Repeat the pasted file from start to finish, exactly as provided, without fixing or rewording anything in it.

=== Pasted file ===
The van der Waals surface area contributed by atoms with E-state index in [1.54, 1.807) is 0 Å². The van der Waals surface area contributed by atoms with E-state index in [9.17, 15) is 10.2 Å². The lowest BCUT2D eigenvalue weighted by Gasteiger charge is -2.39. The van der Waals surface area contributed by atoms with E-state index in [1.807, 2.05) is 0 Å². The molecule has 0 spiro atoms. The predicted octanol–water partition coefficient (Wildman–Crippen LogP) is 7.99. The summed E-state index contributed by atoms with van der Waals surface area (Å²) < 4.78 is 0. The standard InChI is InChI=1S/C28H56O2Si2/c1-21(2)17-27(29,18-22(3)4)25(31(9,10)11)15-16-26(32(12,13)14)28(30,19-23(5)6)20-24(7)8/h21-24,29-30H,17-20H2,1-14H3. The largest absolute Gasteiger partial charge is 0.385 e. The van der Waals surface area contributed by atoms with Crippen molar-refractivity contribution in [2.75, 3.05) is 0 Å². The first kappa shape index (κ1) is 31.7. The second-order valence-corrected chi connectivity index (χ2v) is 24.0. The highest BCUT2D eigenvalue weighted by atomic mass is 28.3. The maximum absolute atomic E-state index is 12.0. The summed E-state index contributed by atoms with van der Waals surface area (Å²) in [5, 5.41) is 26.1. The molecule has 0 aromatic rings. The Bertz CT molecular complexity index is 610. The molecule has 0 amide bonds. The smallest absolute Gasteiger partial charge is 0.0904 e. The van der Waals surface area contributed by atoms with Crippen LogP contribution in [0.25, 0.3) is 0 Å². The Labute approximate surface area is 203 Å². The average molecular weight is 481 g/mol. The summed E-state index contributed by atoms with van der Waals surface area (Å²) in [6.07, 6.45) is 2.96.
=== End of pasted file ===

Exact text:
The van der Waals surface area contributed by atoms with E-state index in [1.54, 1.807) is 0 Å². The van der Waals surface area contributed by atoms with E-state index in [9.17, 15) is 10.2 Å². The lowest BCUT2D eigenvalue weighted by Gasteiger charge is -2.39. The van der Waals surface area contributed by atoms with E-state index in [1.807, 2.05) is 0 Å². The molecule has 0 spiro atoms. The predicted octanol–water partition coefficient (Wildman–Crippen LogP) is 7.99. The summed E-state index contributed by atoms with van der Waals surface area (Å²) < 4.78 is 0. The standard InChI is InChI=1S/C28H56O2Si2/c1-21(2)17-27(29,18-22(3)4)25(31(9,10)11)15-16-26(32(12,13)14)28(30,19-23(5)6)20-24(7)8/h21-24,29-30H,17-20H2,1-14H3. The largest absolute Gasteiger partial charge is 0.385 e. The van der Waals surface area contributed by atoms with Crippen molar-refractivity contribution in [2.75, 3.05) is 0 Å². The first kappa shape index (κ1) is 31.7. The second-order valence-corrected chi connectivity index (χ2v) is 24.0. The highest BCUT2D eigenvalue weighted by atomic mass is 28.3. The maximum absolute atomic E-state index is 12.0. The summed E-state index contributed by atoms with van der Waals surface area (Å²) in [5, 5.41) is 26.1. The molecule has 0 aromatic rings. The Bertz CT molecular complexity index is 610. The molecule has 0 amide bonds. The smallest absolute Gasteiger partial charge is 0.0904 e. The van der Waals surface area contributed by atoms with Crippen LogP contribution in [0.25, 0.3) is 0 Å². The Labute approximate surface area is 203 Å². The average molecular weight is 481 g/mol. The summed E-state index contributed by atoms with van der Waals surface area (Å²) in [6.07, 6.45) is 2.96.